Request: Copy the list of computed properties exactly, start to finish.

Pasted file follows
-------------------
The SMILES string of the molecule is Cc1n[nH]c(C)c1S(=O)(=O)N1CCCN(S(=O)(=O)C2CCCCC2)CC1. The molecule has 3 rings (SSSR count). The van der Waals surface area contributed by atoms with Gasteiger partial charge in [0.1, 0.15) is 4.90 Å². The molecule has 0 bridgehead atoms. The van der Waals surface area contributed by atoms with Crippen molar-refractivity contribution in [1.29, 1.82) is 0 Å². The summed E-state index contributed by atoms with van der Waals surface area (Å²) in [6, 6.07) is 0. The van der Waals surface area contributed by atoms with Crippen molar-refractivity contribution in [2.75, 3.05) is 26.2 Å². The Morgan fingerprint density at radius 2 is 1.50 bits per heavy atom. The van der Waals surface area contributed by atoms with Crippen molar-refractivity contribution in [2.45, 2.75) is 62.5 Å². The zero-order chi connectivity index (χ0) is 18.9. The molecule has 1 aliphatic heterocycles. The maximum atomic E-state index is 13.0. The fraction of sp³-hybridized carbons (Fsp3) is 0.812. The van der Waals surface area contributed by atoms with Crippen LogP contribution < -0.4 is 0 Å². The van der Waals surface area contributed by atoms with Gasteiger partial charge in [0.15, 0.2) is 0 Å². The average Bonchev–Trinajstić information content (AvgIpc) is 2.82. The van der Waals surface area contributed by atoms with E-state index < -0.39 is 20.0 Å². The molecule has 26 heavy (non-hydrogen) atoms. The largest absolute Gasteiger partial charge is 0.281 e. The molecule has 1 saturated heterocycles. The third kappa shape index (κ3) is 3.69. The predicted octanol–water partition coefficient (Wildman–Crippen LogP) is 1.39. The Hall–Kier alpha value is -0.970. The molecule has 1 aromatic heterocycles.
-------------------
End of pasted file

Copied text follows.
The SMILES string of the molecule is Cc1n[nH]c(C)c1S(=O)(=O)N1CCCN(S(=O)(=O)C2CCCCC2)CC1. The molecule has 3 rings (SSSR count). The van der Waals surface area contributed by atoms with Gasteiger partial charge in [0.1, 0.15) is 4.90 Å². The molecule has 0 bridgehead atoms. The van der Waals surface area contributed by atoms with Crippen molar-refractivity contribution in [1.29, 1.82) is 0 Å². The summed E-state index contributed by atoms with van der Waals surface area (Å²) in [6, 6.07) is 0. The van der Waals surface area contributed by atoms with Crippen molar-refractivity contribution in [2.75, 3.05) is 26.2 Å². The Morgan fingerprint density at radius 2 is 1.50 bits per heavy atom. The van der Waals surface area contributed by atoms with Crippen molar-refractivity contribution in [2.45, 2.75) is 62.5 Å². The zero-order chi connectivity index (χ0) is 18.9. The molecule has 1 aliphatic heterocycles. The maximum atomic E-state index is 13.0. The fraction of sp³-hybridized carbons (Fsp3) is 0.812. The van der Waals surface area contributed by atoms with Crippen LogP contribution < -0.4 is 0 Å². The van der Waals surface area contributed by atoms with Gasteiger partial charge in [0.15, 0.2) is 0 Å². The average Bonchev–Trinajstić information content (AvgIpc) is 2.82. The van der Waals surface area contributed by atoms with E-state index < -0.39 is 20.0 Å². The molecule has 26 heavy (non-hydrogen) atoms. The largest absolute Gasteiger partial charge is 0.281 e. The molecule has 1 saturated heterocycles. The third kappa shape index (κ3) is 3.69. The predicted octanol–water partition coefficient (Wildman–Crippen LogP) is 1.39. The Hall–Kier alpha value is -0.970. The molecule has 1 aromatic heterocycles.